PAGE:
50 PRE-MATURATION OF BOVINE OOCYTES SUBMITTED TO NUCLEAR TRANSFER: EFFECTS ON IN VIVO DEVELOPMENTT. H. C. De Bem A , P. R. Adona A , R. Rochetti A , F. F. Bressan A , M. S. Miranda A , F. Perecin A , J. R. Sangalli A , M. R. Chiaratti A , P. R. L. Pires A , K. R. L. Schwarz A , G. K. F. Merighe A , P. Fantinato Neto A , J. R. V. Pimentel A , F. V. Meirelles A and C. L. V. Leal A
Universidade de São Paulo, Pirassununga, Brasil
Reproduction, Fertility and Development 22(1) 183-183 http://dx.doi.org/10.1071/RDv22n1Ab50
Published: 8 December 2009
In vitro embryo production by somatic cell nuclear transfer (SCNT) still presents low efficiency and blastocyst production rates are around 20%. Pre-maturation with cell cycle inhibitors is one alternative that has been studied to improve oocyte competence for use in in vitro production systems. The neurotrophin brain-derived neurotrophic factor (BDNF) has been reported to improve oocyte maturation. The aim of this work was to optimize the in vitro pre-maturation culture of bovine oocytes and its use in SCNT. Oocytes that were submitted to meiosis block before IVM (BL group) were cultured in TCM-199 medium supplemented with 10 ng mL-1 BDNF and 10 μM butyrolactone I for 24 h and then matured in IVM medium (TCM-199, 10% FCS, 0.5 μg mL-1 FSH, 5.0 μg mL-1 LH, 2.0 mM pyruvate, and 50 μg mL-1 gentamicin). Control oocytes (control group) were matured in IVM medium. After 19 h of IVM, oocytes from both groups were denuded with 0.2% hyarulonidase, enucleated, and reconstructed. Reconstructed embryos were chemically activated with ionomycin (5 min) and 6-DMAP (3h) and cultured in vitro in SOF medium for 7 or 8 days. Statistical analyses were performed by using BIOSTATS v.4.0 software. In vitro development variables [1st polar body (PB), fusion, cleavage, and blastocyst rates on Days 7 and 8] and in vivo development rates on Days 35, 60, 90, and 120 of pregnancy were analyzed by chi-square test. Total cell numbers and cells with fragmented DNA were analyzed by ANOVA. A level of 5% significance was considered. Extrusion of 1st PB (BL: n = 693; 69.3% and control: n = 639; 63.5%) and fusion rates (BL: n = 397; 79.2% and control: n = 345; 72.9%) were higher (P < 0.05) in the BL group. There were no differences between treatments for cleavage rates (BL: n = 268; 67.5% and control: n = 228; 66.1%) or blastocyst rates on Day 7 (BL: n = 77; 19.4% and control: n = 69; 20.0%) and Day 8 (BL: n = 81; 20.4% and control: n = 73; 21.2%). Cloned blastocysts from both groups were submitted to TUNEL reaction (Day 8 blastocysts, n = 15 for BL and control groups) for DNA fragmentation analysis or were transferred to synchronized recipients (Day 7 blastocysts, n = 26 and n = 28 for BL and control groups, respectively) for in vivo development analysis. No differences were observed (P > 0.05) between BL and control groups for total cell numbers (n = 127 and n = 138, respectively) and cells with fragmented DNA (0.0209 and 0.0188, respectively). Pregnancy rates at 35 (BL: n = 5; 19.2% and control: n = 9; 32.1%), 60 (BL: n = 3; 11.5 and control: n = 3; 10.7), 90 (BL: n = 3; 11.5 and control; n = 3; 10.7), and 120 days (BL: n = 3; 11.5 and control: n = 3; 10.7) also did not differ (P > 0.05) between treatments. In conclusion, pre-maturation enhanced 1st PB extrusion and fusion rates of oocytes submitted to SCNT, and moreover, it was able to establish pregnancies until 120 days, similarly to the control group.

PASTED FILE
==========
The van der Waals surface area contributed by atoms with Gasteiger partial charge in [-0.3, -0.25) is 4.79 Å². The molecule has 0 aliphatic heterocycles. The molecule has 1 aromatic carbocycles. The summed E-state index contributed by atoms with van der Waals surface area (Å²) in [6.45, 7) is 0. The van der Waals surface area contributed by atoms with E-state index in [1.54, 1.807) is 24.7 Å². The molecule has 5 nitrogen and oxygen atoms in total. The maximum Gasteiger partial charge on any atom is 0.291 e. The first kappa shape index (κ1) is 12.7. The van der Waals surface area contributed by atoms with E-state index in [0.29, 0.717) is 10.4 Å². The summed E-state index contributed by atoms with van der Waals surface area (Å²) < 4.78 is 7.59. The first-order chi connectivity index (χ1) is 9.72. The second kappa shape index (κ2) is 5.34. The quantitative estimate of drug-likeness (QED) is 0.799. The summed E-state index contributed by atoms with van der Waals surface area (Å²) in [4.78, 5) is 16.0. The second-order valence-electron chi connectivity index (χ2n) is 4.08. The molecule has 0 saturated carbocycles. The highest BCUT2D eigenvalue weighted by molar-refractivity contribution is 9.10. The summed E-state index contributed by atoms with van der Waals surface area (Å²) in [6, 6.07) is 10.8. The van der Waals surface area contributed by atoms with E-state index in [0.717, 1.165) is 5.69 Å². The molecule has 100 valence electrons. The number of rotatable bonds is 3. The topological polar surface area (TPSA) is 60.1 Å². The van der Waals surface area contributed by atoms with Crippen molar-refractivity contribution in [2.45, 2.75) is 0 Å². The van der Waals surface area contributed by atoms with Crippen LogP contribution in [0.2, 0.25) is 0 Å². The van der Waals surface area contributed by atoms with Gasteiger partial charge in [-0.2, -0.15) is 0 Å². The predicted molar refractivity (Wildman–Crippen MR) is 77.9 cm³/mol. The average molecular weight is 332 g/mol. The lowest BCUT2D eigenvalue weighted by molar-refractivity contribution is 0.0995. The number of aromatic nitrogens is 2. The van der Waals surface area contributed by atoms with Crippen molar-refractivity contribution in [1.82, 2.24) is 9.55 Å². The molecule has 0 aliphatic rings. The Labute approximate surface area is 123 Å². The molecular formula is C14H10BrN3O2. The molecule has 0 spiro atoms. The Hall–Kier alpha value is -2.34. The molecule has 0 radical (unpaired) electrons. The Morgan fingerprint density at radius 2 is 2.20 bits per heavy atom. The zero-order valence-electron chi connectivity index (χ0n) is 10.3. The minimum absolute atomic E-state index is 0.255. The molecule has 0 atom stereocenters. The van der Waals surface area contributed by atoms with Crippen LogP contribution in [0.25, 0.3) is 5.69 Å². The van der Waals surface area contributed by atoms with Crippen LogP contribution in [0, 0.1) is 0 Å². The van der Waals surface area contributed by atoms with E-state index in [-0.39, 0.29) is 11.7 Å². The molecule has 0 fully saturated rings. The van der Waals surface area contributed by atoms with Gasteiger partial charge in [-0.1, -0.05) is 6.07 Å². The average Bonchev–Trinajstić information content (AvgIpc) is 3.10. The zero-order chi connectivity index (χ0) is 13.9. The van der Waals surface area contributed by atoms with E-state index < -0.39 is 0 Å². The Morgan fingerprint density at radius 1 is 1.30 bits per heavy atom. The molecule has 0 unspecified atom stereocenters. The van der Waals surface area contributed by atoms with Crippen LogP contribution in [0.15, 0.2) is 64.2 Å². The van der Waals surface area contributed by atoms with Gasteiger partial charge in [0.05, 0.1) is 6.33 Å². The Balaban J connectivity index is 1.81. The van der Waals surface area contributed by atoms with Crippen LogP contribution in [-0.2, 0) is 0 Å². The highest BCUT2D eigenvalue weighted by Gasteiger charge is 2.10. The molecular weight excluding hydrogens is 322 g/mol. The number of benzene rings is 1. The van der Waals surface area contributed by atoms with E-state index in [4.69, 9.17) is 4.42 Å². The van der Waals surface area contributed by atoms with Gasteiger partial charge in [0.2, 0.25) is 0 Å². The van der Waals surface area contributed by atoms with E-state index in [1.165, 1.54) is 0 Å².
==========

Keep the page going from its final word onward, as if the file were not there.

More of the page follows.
Financial support: FAPESP and CNPQ, Brazil.